Do you have any idea how little there is to protect dog ownership rights? Do you know what steps to take to have the best chance to prove ownership of your dog?.
Many of us, including myself, felt that microchip equaled proof of ownership. That is not the case. In many states, there is no legal proof other than a removable county license tag on a collar. Without that collar, anyone can claim your dog. And as we all know, dogs are great at getting out of collars.
Several microchip companies have been called to verify their position. They state that they are a recovery service and the chip is NOT for proof of dog ownership. Splitting hairs semantically, but that is their position.
So WHY Microchip?
Because while not “legal” in the technical sense, it gives the owner another piece of documentation that along with other information could tip the scales in favor of an owner getting their dog back.
A change I strongly recommend is that when a dog is microchipped, the vet or breeder requires the registration be filled out at the time of implant. Have the vet’s staff or breeder register the dog for the owner. Or, at the very least educate the clients on the importance of this step to be done as soon as they return home.
Obviously this info will also be entered into your vet record. In addition, I would strongly recommend that any new dog brought to a vet practice be scanned to verify if there is a microchip or not and make sure that number isn’t registered to another party. Don’t assume anything.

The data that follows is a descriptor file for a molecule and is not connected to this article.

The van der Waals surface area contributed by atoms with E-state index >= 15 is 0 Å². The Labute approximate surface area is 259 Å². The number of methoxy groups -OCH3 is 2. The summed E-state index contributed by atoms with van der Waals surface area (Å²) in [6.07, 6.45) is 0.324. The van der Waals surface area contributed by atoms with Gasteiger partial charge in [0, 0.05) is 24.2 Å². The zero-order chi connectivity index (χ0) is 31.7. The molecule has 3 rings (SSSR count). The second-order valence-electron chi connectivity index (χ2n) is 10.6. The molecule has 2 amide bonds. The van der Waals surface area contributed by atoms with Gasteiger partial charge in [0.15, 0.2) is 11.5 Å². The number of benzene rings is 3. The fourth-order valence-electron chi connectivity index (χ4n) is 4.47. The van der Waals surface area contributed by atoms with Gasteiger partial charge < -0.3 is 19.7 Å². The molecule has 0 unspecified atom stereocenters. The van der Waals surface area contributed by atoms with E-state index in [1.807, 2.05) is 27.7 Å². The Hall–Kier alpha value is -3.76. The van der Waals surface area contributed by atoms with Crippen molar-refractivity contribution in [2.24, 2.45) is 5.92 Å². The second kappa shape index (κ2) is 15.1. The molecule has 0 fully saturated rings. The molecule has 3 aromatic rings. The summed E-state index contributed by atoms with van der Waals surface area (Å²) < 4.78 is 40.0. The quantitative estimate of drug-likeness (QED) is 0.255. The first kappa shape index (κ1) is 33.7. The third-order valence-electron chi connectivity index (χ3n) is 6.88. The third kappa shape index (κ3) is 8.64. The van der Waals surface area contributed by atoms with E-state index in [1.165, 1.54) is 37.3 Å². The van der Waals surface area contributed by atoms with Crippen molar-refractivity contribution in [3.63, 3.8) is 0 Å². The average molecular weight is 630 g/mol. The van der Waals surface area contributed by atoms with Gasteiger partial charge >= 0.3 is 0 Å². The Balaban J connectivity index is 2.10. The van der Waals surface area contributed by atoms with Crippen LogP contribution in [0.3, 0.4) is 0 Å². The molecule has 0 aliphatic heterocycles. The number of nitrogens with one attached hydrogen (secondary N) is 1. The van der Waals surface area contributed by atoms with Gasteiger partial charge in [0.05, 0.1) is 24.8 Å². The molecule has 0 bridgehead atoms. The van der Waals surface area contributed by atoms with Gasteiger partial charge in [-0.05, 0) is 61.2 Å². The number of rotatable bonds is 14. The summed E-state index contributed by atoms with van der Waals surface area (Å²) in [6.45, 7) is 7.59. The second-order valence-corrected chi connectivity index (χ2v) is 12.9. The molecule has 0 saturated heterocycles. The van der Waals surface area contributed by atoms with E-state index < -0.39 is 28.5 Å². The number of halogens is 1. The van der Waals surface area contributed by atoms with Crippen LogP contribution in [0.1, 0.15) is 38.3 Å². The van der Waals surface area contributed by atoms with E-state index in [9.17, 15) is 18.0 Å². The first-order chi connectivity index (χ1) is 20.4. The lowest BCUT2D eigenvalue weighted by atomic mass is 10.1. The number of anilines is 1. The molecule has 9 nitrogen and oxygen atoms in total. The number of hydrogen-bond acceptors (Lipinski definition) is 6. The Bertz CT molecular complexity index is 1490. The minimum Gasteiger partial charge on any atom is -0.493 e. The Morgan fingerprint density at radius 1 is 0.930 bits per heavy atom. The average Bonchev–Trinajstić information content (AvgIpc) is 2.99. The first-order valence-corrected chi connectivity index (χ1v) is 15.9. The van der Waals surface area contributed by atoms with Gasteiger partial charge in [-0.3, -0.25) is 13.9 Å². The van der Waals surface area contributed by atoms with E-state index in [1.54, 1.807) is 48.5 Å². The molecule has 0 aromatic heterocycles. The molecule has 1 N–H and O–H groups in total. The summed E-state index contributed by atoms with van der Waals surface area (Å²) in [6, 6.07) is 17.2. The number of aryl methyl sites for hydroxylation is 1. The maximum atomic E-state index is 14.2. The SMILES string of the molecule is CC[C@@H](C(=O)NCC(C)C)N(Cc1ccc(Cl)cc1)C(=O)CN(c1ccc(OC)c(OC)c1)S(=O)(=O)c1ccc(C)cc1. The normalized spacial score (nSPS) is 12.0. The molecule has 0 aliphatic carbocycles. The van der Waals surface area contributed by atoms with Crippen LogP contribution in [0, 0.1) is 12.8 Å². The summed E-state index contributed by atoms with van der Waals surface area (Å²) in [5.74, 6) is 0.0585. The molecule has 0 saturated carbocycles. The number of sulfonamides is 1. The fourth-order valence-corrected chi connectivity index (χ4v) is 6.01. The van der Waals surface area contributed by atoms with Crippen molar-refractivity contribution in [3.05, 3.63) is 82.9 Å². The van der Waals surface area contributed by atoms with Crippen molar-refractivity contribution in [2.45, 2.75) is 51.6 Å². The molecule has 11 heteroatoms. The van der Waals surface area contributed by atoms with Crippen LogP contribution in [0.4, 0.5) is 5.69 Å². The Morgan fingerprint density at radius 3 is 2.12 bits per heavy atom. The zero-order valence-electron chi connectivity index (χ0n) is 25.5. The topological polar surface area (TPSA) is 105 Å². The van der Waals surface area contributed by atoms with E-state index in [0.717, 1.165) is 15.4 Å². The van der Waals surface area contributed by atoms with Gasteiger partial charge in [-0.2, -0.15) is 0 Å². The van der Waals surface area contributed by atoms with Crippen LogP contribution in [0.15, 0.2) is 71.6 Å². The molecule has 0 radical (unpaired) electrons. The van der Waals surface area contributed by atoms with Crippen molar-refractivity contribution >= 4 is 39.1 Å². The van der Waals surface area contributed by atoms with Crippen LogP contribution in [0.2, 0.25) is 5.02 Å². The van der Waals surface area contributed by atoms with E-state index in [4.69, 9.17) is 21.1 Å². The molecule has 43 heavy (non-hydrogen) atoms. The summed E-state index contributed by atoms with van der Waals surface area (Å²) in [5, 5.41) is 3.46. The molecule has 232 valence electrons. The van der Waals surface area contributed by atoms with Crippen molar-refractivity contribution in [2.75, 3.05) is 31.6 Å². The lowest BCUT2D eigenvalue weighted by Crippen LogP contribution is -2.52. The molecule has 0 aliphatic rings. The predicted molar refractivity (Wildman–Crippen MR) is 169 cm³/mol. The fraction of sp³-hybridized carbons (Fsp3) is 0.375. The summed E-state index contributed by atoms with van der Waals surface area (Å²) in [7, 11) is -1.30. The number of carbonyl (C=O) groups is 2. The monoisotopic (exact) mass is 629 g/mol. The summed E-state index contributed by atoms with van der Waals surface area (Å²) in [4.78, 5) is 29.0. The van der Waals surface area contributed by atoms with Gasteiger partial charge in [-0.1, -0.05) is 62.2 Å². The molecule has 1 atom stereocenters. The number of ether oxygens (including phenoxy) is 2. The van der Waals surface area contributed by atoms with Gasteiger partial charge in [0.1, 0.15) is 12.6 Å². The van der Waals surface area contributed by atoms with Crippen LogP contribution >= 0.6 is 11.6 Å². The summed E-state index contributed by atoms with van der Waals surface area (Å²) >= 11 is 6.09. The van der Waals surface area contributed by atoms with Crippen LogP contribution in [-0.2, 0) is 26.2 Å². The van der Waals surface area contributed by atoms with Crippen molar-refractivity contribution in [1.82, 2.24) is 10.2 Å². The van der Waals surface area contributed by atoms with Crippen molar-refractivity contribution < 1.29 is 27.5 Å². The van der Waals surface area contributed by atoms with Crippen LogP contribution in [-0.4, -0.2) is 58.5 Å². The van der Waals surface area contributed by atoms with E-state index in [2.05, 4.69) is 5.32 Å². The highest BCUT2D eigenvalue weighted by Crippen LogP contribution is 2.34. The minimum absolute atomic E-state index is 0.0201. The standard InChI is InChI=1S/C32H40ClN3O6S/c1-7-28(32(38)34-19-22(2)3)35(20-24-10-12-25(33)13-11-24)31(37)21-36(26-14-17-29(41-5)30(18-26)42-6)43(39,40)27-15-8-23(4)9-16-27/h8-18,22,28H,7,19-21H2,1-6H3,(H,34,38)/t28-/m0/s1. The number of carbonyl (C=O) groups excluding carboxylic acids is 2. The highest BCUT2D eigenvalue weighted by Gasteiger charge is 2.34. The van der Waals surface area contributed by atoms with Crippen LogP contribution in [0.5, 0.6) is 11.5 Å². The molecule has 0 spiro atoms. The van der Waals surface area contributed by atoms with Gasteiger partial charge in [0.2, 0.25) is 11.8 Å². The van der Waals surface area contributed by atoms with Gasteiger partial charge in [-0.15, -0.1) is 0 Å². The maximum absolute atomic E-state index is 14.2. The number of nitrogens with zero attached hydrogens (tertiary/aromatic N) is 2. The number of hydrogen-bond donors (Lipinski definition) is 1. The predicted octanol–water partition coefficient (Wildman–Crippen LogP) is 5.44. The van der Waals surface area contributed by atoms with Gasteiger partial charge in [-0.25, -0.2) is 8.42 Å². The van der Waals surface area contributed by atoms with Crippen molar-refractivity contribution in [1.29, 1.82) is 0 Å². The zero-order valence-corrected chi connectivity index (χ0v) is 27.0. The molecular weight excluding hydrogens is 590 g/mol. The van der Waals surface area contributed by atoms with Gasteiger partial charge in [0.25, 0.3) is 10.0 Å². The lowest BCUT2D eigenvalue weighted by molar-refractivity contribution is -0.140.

Stolen dogs are being re-sold by "retail rescues" and individuals looking for a quick buck all the time.
IT IS CRUCIAL to add as many pieces of documentation to connect the owner and the dog. After much thought, the best way I can figure to connect the dog to owner is as follows:
Then there is a direct paper trail. So if your dog is lost, you have
Have a photo of you AND your dog in your files, on any vet client website, or in your vet hard copy file. Just having a photo of the dog alone isn’t as strong a position as if you are also there.
It is also imperative that owners realize they have merely DAYS to find their dog before it is up for grabs or sent to a rescue. DO NOT rely on sending out fliers and making telephone calls.
Many Animal Control people may mis-label your dog the wrong breed. So if you call asking if there were any black and white shelties turned in they may say “no” thinking that a sheltie was a border collie. TAKE NOTHING FOR GRANTED. Go look yourself.
Most of us, again me included, used to feel that rescues were angels walking the earth saving poor strays and unwanted dogs from death, finding good and loving homes and returning lost dogs to their grateful, rightful owners. This unfortunately, is no longer the case and the problem has grown significantly as we all went about our business, unaware of the change.
While I will state unequivocally, there are still some good rescues out there, many rescues are not. Some are outright animal rights extremists. Some are just out to make an easy buck. They have no problem trampling your dog ownership rights.